This article is part of our special report Wind Energy.
Europe is set to beat its target of drawing 20% of its energy from renewable sources by 2020, according to an analysis of national action plans by the European Wind Energy Association (EWEA).
The group has collated European Commission figures which show that 20.7% of energy consumption – and 34% of electricity demand – will be met by energy sources such as wind, hydro, solar and biomass power by the decade's end.
Of the 15 member states that say they plan to exceed their national targets, Bulgaria, Spain and Greece lead the way with surpluses of 2.8%, 2.7% and 2.2% respectively. Only Luxembourg and Italy informed the Commission that they would need to use 'cooperation mechanisms' to meet their targets.
A cooperation mechanism allows a country to meet its obligations by developing renewable energy in another country.
Julian Scola, communications director at EWEA, told EURACTIV that he hoped the EU's 27 member states would not now rest on their laurels. "There is still a lot to be done to achieve these targets," he said.
"Wind farms need to be erected, the grid has to be improved, grid access has to be enabled and the permitting process has to be sped up. There are very long administrative delays in building wind farms and this is problematic for some countries. We'll certainly be watching over the coming years to make sure that no complacency starts creeping in."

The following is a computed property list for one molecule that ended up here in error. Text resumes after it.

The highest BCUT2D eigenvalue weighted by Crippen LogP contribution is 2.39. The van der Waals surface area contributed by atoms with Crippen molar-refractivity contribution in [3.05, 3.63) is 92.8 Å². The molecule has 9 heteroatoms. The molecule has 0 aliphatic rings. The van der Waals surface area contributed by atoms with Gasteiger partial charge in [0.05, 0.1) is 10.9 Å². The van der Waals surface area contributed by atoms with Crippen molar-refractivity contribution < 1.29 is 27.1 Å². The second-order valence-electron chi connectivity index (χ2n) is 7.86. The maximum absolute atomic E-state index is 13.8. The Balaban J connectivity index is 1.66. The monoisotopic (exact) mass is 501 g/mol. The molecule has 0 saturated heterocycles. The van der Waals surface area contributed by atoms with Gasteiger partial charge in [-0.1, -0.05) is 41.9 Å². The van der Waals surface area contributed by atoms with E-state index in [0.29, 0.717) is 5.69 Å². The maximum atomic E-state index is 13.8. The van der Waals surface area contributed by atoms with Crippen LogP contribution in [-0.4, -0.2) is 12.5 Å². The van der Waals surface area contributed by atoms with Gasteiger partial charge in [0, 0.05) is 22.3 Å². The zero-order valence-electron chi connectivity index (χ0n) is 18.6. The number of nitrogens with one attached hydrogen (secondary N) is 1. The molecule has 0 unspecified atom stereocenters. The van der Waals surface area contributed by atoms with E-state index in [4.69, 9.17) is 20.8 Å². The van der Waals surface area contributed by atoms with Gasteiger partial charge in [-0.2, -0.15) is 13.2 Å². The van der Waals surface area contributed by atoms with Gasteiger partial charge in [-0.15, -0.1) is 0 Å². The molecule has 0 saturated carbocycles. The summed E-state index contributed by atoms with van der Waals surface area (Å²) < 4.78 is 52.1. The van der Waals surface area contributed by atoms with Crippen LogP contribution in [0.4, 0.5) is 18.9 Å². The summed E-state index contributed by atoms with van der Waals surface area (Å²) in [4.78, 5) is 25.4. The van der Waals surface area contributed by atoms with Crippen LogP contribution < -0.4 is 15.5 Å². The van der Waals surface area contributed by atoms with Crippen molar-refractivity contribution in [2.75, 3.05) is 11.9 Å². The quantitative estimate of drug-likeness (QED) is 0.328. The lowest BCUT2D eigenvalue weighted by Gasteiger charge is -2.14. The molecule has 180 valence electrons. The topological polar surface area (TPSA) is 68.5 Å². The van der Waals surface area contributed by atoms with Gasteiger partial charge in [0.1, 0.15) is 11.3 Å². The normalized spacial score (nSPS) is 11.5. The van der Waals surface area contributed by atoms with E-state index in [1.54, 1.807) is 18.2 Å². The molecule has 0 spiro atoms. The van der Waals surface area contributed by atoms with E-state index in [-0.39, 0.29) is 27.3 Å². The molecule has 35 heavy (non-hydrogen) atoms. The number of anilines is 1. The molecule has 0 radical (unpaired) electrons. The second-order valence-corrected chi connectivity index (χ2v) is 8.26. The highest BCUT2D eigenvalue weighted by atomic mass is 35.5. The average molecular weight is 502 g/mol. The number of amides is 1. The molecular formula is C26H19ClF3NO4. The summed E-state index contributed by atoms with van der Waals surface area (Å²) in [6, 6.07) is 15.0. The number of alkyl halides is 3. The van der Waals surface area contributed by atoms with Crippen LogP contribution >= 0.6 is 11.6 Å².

Nevertheless, as far as renewables are concerned, environmentalists have grounds for optimism. In 2009, wind power alone accounted for 39% of all new European energy capacity installed and by 2020, the technology was expected to supply some 14% of Europe's electricity. At the end of 2010, around 11.6% of Europe's electricity came from renewables.
According to a little-publicised European Commission report on 'EU energy trends to 2030', the Commission expects 64% of new energy capacity installed in the decade from 2011-2020 to come from renewables. Wind power would account for 41% of all new installations.
Jason Anderson, WWF's head of European climate change and energy policy, welcomed the news that the EU was on track to meet its 2020 renewables target, but also sounded a note of caution.
"The fact that the national action plans are calling for [renewable energy] levels that exceed 20% is encouraging," he said. "It will hopefully give more countries the confidence to say that, when looking towards 2050, 'we can be even more ambitious'. But not too many have made the necessary preparations to actually do that, at this stage."